Nikhat Zareen became the first Indian boxer in 14 years, other than Mary Kom, to win the World Boxing Championship

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Nikhat Zareen became the first Indian prizefighter in 14 years, other than Mary Kom, to win the IBA Women’s World Boxing Championship as she defeated Thailand’s Jutamas Jitpong in the 52 kg final in Istanbul on Thursday. She’s now only the fifth Indian woman to win the world crown in any weight class.

The order ends a distressing period for Nikhat, who missed out on last year’s Tokyo Olympics after losing to Mary Kom in a rather contentious Olympic trial. And her dominance in the ring in Istanbul was clear — she won each of her four bouts by a 5-0 amicable decision, meaning each of the five judges felt she was the better prizefighter in the ring.

As she has throughout the competition, Nikhat began the first round with phenomenal aggression and laid out a sublime combination of attacks to have Jitpong heaving for air. With 135 left on the timepiece, Nikhat launched into a flurry of punches to stun the Thai prizefighter, who plodded to keep up with Nikhat’s intensity. Nikhat took the opening round 5-0.

Jitpong, who had lost to Nikhat when they last contended at the 2019 Thailand Open, made a strong start to the alternate round. She bullied Nikhat around the ring, caught her with a series of left-handed punches, and maintained her distance from the Indian prizefighter. What turned it around for Jitpong was how she pulled her bases down from Nikhat and stayed down from her range, meaning the ultimate fell suddenly on her punches. Jitpong skipped around while Nikhat punched the air at the Sinan Erdem Dome. She did just enough in the alternative round to win it 3-2.

For Jitpong, the third round was all or nothing. She demanded all five judges award her the round to seal a comeback, while Nikhat demanded just one. Jitpong was reading Nikhat’s game better and continued to pull down as Nikhat reached in to make contact. Nikhat’s base refused to take her near to Jitpong as she continued to poke the air.

With a nanosecond and a half left, Nikhat turned on the afterburners to combine a bunch of important hooks with many-body blows to swing the drift in her favour. She sealed the round with a monstrous right hand with 13 seconds on the timepiece.

Nikhat knew she had it in the bag, but Jitpong replied as she did too. She flashed a wide smile, punched the air, and was veritably certain she would win gold. Seconds later, the adjudicator raised Nikhat’s hand as the winner.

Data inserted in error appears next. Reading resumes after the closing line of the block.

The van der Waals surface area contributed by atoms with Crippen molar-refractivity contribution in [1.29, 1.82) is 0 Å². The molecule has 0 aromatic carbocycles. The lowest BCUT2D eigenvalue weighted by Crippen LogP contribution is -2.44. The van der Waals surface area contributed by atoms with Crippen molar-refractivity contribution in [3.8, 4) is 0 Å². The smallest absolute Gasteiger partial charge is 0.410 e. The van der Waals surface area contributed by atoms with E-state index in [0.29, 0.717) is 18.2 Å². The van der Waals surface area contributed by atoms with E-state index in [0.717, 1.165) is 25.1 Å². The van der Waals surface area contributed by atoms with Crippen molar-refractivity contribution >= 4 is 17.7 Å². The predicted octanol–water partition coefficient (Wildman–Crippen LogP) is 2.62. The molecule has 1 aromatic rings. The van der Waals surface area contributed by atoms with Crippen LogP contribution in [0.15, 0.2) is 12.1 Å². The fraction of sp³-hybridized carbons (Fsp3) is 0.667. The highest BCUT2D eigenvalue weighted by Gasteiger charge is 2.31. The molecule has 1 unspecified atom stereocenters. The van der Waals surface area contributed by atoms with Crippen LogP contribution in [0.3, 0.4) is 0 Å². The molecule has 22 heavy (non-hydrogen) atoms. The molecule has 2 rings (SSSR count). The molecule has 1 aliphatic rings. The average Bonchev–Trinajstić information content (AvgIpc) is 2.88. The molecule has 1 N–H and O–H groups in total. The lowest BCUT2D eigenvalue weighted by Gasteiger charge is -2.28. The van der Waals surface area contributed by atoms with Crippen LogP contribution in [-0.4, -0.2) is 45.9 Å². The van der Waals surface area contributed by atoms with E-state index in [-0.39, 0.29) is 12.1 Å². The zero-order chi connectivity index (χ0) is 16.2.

Path to Gold

The palm also continued her unbeaten streak in 2022. She won the Strandja Memorial, Europe’s oldest boxing event, in February and became the first Indian prizefighter to win two gold orders at the event. What made it sweeter, by her own admission, was that she would beat two big names in the process: Buse Naz Cakiroglu, who won tableware at the Tokyo Olympics and three-time European champion Tetiana Bob.

What has marked her performance since missing out on Tokyo is her new boxing style, slipping her protective game to transfigure into an each-out attacking prizefighter.”People used to say I’m not really aggressive, but I’ve worked veritably hard on my attack andre-attack,” Nikhat told media on Wednesday.

The change meant she had to make the transition from boxing on the aft bottom to now leading with her frontal bottom. She had to attack, step back, shirk the opponent’s punch, and also begin the counterattack.

” Now she’s aggressive, but with control, not eyeless aggression,” Bhaskar Bhatt, principal trainer of the Indian women’s boxing platoon, told media before the final. Her experience helps her greatly in this aspect. Aggression with control that’s the crucial aspect. “

For a long time, Nikhat had been restrained to the murk. Rigours had been a constant companion-a shoulder injury that commanded surgery, a lockdown that rendered her with no outfit, and a foul-long-standing dogfight with an elderly prizefighter that had spoiled her name. The murk is now fading. The limelight is forcefully concentrated on India’s newest world champion, Nikhat Zareen. You’ve surely heard of her.